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Last week we talked about how our thoughts create our reality. (Missed that post? Catch it over here.)
Most of us, instead of trying to stop our thoughts that are logically, scientifically causing us pain, we think we need to shut our feelings down.
This anger is overwhelming, we think.
This sadness is misplaced.
This anxiety is stupid.
But the problem isn’t your feelings. It’s your thoughts.
Lemme say that again:
Your feelings are never a problem.
And if you try to shut down your feelings instead, turns out they don’t just go away.
They might get stuffed down and shut up (for now), but it doesn’t make them disappear. In fact, they do the exact opposite.
When you avoid your feelings, they get bigger.
And then your apprehension about feeling them grows too.
When you allow yourself to feel your feelings, they might feel huge at first, especially if you’ve been avoiding them for a long time. It’s like water bursting through a dam. It can knock you off your feet and make you feel like you’re drowning (see also: all of 2017 for me).
When we allow ourselves to feel our feelings, they get smaller pretty quickly.
When we honor our feelings without requiring them to explain or defend themselves, they dissipate.
Otherwise we get stuck in a vicious cycle in which we’re thinking crappy thoughts that cause us to feel crappy feelings and addressing it only by trying to pretend our crappy feelings don’t exist.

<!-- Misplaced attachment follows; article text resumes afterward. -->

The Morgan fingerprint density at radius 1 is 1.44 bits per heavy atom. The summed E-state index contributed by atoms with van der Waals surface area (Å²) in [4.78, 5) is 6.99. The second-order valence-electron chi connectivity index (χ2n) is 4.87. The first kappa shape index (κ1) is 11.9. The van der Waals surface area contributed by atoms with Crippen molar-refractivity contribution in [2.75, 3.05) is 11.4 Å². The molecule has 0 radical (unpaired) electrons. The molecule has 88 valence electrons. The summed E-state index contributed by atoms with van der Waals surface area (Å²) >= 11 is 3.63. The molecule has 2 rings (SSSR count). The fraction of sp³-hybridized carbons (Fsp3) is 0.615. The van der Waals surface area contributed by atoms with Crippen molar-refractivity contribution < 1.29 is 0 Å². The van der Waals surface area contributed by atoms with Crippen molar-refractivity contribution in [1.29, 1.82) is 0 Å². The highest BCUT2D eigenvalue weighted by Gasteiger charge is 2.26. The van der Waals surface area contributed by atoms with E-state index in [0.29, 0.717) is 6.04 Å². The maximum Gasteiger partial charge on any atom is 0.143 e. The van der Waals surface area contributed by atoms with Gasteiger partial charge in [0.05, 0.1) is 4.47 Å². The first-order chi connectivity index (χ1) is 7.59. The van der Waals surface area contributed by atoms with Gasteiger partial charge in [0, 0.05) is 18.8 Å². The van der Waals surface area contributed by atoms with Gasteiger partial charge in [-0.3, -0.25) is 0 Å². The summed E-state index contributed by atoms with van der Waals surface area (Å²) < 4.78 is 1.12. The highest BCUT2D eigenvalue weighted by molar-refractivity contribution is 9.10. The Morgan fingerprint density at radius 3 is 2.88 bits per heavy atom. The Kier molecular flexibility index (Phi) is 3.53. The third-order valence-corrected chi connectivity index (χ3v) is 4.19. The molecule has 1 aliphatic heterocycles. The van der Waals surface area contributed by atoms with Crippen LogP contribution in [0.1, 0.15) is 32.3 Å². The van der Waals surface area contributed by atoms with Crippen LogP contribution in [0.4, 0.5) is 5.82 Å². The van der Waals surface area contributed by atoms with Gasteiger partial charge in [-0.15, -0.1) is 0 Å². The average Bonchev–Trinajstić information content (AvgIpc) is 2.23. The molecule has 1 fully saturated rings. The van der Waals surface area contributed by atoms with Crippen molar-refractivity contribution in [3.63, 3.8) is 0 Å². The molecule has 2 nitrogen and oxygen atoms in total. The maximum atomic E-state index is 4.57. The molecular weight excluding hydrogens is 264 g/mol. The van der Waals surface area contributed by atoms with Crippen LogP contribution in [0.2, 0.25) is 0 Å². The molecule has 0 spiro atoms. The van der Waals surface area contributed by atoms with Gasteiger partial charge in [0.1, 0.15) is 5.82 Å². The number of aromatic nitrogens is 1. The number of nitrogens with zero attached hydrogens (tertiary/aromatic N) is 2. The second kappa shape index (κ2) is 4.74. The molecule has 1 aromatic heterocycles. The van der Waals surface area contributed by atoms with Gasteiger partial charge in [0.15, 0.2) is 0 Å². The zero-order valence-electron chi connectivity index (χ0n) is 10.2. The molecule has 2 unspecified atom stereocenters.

How’s that working for you?
Not so well?
Yeah, me neither.
So what do we do about it?
Be soft with your heart.
When feelings come up based on these old stories, do not, I repeat, do not try to control, reject or deny your feelings.
Remember, your feelings aren’t the problem. And rejecting them doesn’t work.
Meet your feelings with softness.
So what does that softness actually look like?
When you feel sobs rising up into your eyes and throat, let them out! Allow yourself the luxury of crying for as long as you need to.
When your rage clenches your belly, punch a pillow or go kickboxing or go smash some thrift store plates in an abandoned lot. (Ask me about this; I do it semi-regularly...I’ve had a lot to be mad about.)
Be soft with your heart.
Tell yourself kindly: this feeling is welcome here.
Allow yourself to feel fully.
As long as it takes.
As often as you need.
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